Scientific Tracks Abstracts: J Fundam Renewable Energy Appl
It is important to know the lignocellulosic composition of a feedstock in order to ascertain its potential value for biorefining. The
standard laboratory methods of analysis are costly and time consuming. Celignis personnel have worked on the development
of rapid, low cost methods of analysis using near infrared spectroscopy (NIR). Over 1000 biomass samples have been collected
and processed for conventional analysis with the NIR spectra of each sample collected at several stages of sample preparation.
The dried samples were then analysed via reference methods for a number of lignocellulosic constituents, ash, extractives,
and elemental composition. Following this NIR models were developed for a large number of constituents (including glucan,
arabinan, galactan, xylan, mannan, rhamnan, total sugars, Klason lignin, acid soluble lignin, extractives, ash, and nitrogen) using
a calibration set and the predictive abilities of the models were tested on an independent set. Separate models were developed on
specific sample groups (Miscanthus, pre-treated biomass, peat, straws, waste paper/cardboard, sugarcane bagasse and others).
In addition a global model was developed incorporating all those samples as well as many other sample types including: trees,
energy crops, agricultural residues, animal excreta, biorefinery residues, grasses, municipal wastes, composts etc. The models
developed were highly accurate and robust for important lignocellulosic constituents. For example, the rootmean square errors
of prediction (RMSEP) [and R2 in prediction] for the global dataset were 1.84% [0.976], 0.75% [0.989], and 1.73% [0.983] for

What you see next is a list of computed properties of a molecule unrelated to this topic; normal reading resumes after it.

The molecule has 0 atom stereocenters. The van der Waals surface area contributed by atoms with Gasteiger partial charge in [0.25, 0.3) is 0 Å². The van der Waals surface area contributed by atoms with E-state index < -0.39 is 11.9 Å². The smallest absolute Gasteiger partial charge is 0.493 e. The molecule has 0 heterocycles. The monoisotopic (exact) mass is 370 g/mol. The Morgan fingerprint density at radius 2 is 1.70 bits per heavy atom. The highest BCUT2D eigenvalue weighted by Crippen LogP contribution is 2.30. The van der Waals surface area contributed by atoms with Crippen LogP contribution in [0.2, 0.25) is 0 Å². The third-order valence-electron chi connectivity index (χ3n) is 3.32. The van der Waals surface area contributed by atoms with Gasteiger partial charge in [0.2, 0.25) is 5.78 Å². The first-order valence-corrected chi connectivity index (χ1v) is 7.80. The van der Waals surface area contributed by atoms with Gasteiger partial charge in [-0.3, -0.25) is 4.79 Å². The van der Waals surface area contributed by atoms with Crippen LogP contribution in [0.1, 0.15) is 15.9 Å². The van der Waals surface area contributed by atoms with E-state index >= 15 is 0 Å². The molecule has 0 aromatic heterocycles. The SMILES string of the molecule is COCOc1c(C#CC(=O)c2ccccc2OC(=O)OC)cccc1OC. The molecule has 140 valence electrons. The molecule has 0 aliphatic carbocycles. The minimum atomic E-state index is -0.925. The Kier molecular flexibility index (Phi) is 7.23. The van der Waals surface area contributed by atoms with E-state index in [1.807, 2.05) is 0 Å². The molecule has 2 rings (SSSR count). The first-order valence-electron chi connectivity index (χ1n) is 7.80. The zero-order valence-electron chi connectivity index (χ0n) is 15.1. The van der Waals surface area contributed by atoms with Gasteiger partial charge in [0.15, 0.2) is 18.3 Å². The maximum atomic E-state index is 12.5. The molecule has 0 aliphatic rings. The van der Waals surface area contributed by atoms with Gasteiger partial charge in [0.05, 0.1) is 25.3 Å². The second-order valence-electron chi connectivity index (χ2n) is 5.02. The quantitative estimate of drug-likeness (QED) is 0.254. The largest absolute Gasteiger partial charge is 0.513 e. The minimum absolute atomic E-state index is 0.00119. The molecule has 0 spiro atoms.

glucan, xylan, and Klason lignin, respectively. This work is significant since it is the first demonstration of the utility of NIR in
the commercial analysis of such a wide variety of biomass samples for all these lignocellulosic constituents.
Daniel Hayes has extensive experience in the analysis of biomass and in the evaluation and development of biomass conversion technology. He received his PhD from
the University of Limerick in 2012 and played an important role in the development of UL’s Carbolea Biomass Research Group. He has been successful in securing
project funding for the group from industrial, national, and European sources. One of these projects, funded by the EU’s 7th Framework Programme and entitled
DIBANET, involved 13 partners from a number of European and Latin American countries. Within DIBANET he was responsible for the development of a series of
mathematical models that allow for many of the important properties of biomass (for production of second generation biofuels) to be predicted from their near infrared
(NIR) spectra. This allows for analysis to be carried out much more quickly and at a lower cost than through conventional wet-chemical techniques.